Surgical site infections following caesarean section at Royal Darwin Hospital, Northern Territory

Katie Henman, Claire Gordon, Tain Gardiner, Jane Thorn, Brian Spain, Jane Davies, Robert Baird

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10 Citations (Scopus)


Surgical site skin infections (SSIs) are a preventable complication of delivery via caesarean section (c-section). After observing a high rate of SSIs following c-section, we reviewed SSIs following c-section over a 14-month period. In addition, we assessed all women undergoing c-section during the final 6 months of the study period to determine the risk factors for SSIs in our population. During the review period, 6.9% (40 of 583) of women developed a SSI following c-section. The rate of SSIs was five times higher in Indigenous women compared with non-Indigenous women (16.6% v. 3.3%, P=0.001). Diabetes mellitus, high ASA score and the use of staples to close the wound were also associated with SSIs (6 of 18 v. 24 of 199, P=0.02; 2 v. 1, P=0.003; 10 of 18 v. 49 of 199, P=0.002). Length of stay was increased by 4 days in women who had the SSI diagnosed during their initial admission (P=0.001), and a quarter of women with a SSI required readmission. Sixty-four percent (18 of 28) of isolates were Staphylococcus aureus, of which 44% were community-associated methicillin-resistant S. aureus (8 of 18). Twenty-nine percent of isolates were not susceptible to cephazolin, the standard antimicrobial prophylaxis used. After changing surgical skin preparation to alcoholic 2% chlorhexidine, adding gentamicin to cephazolin for preincisional antibiotic prophylaxis and educating staff, the rate of SSIs halved to 3.3%. Many of the SSIs that occurred after the new measures were introduced were in women who had not received gentamicin prophylaxis, highlighting the importance of ongoing staff education.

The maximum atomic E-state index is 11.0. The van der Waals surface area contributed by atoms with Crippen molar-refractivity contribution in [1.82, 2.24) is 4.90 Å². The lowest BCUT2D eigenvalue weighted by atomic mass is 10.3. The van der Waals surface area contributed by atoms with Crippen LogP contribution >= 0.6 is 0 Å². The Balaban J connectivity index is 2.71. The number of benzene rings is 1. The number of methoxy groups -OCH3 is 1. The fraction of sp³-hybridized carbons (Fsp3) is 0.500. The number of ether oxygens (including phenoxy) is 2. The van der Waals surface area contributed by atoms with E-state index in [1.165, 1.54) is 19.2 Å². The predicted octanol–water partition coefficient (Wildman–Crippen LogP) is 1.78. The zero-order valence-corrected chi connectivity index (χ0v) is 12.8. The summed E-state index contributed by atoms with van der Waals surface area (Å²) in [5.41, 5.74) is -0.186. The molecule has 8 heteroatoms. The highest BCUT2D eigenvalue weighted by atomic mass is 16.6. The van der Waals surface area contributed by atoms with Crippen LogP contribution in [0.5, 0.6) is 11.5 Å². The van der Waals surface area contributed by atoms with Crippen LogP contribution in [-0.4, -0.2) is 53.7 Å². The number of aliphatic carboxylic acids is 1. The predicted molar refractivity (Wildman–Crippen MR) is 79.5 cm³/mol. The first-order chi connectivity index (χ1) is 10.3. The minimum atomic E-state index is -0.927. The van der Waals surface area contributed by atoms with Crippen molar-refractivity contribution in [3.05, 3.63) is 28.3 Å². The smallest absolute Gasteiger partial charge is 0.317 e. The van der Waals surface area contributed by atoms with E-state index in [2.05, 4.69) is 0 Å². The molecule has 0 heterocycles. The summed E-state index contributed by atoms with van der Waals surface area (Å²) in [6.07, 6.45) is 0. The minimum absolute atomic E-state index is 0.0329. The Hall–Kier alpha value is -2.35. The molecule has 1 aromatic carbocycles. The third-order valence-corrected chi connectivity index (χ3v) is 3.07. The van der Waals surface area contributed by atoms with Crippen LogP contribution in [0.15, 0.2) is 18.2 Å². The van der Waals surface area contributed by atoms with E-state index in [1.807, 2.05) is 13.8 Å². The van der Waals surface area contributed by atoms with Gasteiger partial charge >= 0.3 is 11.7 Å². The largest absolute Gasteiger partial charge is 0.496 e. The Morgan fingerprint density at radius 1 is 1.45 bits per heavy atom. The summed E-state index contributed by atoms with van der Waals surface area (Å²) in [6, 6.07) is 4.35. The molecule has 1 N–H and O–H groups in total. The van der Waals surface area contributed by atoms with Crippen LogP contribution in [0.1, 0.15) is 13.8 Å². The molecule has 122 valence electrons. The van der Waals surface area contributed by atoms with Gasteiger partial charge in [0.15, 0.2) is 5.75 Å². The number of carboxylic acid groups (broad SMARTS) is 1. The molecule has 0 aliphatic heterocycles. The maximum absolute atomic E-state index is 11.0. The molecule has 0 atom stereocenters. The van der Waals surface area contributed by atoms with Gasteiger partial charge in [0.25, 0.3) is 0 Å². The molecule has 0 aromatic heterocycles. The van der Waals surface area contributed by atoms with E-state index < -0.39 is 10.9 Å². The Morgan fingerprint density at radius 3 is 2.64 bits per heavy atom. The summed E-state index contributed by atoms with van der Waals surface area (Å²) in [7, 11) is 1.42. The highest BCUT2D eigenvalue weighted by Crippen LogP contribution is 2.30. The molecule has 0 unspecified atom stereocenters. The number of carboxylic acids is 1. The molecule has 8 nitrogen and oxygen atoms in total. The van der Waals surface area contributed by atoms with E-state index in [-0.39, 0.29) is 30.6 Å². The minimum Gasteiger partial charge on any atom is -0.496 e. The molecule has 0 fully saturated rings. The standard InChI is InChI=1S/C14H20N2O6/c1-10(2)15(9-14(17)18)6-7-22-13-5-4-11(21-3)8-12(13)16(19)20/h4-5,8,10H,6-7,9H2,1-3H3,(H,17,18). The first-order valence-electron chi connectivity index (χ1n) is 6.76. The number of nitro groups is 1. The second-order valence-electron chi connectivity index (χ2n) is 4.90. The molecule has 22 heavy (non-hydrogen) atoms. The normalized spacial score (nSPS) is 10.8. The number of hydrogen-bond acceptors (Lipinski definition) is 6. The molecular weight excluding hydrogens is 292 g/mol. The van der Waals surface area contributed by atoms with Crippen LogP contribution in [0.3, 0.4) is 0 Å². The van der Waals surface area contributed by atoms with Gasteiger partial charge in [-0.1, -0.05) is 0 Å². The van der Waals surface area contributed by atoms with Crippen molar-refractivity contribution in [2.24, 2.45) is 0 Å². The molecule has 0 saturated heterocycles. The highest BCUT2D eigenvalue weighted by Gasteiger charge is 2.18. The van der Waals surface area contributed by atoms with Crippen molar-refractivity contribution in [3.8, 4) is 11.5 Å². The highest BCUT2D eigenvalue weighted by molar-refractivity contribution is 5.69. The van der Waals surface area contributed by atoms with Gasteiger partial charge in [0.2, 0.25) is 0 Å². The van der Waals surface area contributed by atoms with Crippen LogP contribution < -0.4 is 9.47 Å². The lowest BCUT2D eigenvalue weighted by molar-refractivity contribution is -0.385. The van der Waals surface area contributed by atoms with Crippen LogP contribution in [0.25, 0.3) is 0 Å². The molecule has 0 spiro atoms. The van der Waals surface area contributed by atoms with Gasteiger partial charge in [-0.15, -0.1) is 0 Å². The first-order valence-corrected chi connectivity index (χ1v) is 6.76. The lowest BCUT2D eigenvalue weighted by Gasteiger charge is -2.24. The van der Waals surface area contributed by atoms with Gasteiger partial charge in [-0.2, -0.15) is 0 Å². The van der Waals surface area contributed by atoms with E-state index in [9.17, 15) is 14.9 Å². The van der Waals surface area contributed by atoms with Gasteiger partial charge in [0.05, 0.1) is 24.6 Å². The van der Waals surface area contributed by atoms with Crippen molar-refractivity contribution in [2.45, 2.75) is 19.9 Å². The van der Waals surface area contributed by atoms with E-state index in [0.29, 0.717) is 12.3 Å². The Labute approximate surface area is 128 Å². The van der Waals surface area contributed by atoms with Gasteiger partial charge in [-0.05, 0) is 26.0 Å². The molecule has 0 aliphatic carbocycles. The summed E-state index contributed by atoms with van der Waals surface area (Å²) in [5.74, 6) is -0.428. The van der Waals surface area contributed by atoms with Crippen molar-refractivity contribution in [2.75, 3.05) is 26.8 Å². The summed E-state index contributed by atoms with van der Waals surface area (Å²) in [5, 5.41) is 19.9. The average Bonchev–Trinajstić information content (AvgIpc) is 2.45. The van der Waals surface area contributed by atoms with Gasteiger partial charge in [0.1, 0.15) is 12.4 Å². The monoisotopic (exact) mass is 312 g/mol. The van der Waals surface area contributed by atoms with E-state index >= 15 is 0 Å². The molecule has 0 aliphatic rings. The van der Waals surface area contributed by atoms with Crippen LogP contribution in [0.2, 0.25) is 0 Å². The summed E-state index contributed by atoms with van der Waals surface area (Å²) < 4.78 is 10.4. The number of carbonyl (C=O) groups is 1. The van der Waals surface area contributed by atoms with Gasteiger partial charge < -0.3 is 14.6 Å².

Original languageEnglish
Pages (from-to)47-51
Number of pages5
JournalHealthcare Infection
Issue number2
Publication statusPublished - Jun 2012
Externally publishedYes


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